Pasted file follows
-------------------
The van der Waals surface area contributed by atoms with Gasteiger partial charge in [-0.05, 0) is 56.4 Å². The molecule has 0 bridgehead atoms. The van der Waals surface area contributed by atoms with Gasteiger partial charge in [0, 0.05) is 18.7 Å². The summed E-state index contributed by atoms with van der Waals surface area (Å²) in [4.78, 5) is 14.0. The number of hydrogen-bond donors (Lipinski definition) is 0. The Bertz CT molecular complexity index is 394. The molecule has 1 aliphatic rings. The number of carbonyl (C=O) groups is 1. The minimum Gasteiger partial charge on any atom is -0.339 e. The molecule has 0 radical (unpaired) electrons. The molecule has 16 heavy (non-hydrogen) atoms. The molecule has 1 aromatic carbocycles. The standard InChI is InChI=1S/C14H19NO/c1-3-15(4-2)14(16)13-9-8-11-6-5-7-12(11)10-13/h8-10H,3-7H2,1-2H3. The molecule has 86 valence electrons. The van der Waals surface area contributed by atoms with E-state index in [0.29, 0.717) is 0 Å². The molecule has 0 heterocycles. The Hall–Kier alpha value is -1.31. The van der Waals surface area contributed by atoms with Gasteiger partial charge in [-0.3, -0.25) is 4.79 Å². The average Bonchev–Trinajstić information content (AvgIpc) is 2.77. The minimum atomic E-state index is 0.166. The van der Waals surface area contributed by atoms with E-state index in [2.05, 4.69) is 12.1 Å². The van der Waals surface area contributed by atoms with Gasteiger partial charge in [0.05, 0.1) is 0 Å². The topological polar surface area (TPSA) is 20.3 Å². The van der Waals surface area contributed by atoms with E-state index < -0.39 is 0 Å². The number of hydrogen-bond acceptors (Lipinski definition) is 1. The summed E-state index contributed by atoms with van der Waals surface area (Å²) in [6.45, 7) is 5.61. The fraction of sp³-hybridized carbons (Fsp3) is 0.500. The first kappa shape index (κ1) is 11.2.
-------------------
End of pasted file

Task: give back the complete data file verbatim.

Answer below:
The van der Waals surface area contributed by atoms with Gasteiger partial charge in [-0.05, 0) is 56.4 Å². The molecule has 0 bridgehead atoms. The van der Waals surface area contributed by atoms with Gasteiger partial charge in [0, 0.05) is 18.7 Å². The summed E-state index contributed by atoms with van der Waals surface area (Å²) in [4.78, 5) is 14.0. The number of hydrogen-bond donors (Lipinski definition) is 0. The Bertz CT molecular complexity index is 394. The molecule has 1 aliphatic rings. The number of carbonyl (C=O) groups is 1. The minimum Gasteiger partial charge on any atom is -0.339 e. The molecule has 0 radical (unpaired) electrons. The molecule has 16 heavy (non-hydrogen) atoms. The molecule has 1 aromatic carbocycles. The standard InChI is InChI=1S/C14H19NO/c1-3-15(4-2)14(16)13-9-8-11-6-5-7-12(11)10-13/h8-10H,3-7H2,1-2H3. The molecule has 86 valence electrons. The van der Waals surface area contributed by atoms with E-state index in [0.29, 0.717) is 0 Å². The molecule has 0 heterocycles. The Hall–Kier alpha value is -1.31. The van der Waals surface area contributed by atoms with Gasteiger partial charge in [-0.3, -0.25) is 4.79 Å². The average Bonchev–Trinajstić information content (AvgIpc) is 2.77. The minimum atomic E-state index is 0.166. The van der Waals surface area contributed by atoms with E-state index in [2.05, 4.69) is 12.1 Å². The van der Waals surface area contributed by atoms with Gasteiger partial charge in [0.05, 0.1) is 0 Å². The topological polar surface area (TPSA) is 20.3 Å². The van der Waals surface area contributed by atoms with E-state index < -0.39 is 0 Å². The number of hydrogen-bond acceptors (Lipinski definition) is 1. The summed E-state index contributed by atoms with van der Waals surface area (Å²) in [6.45, 7) is 5.61. The fraction of sp³-hybridized carbons (Fsp3) is 0.500. The first kappa shape index (κ1) is 11.2.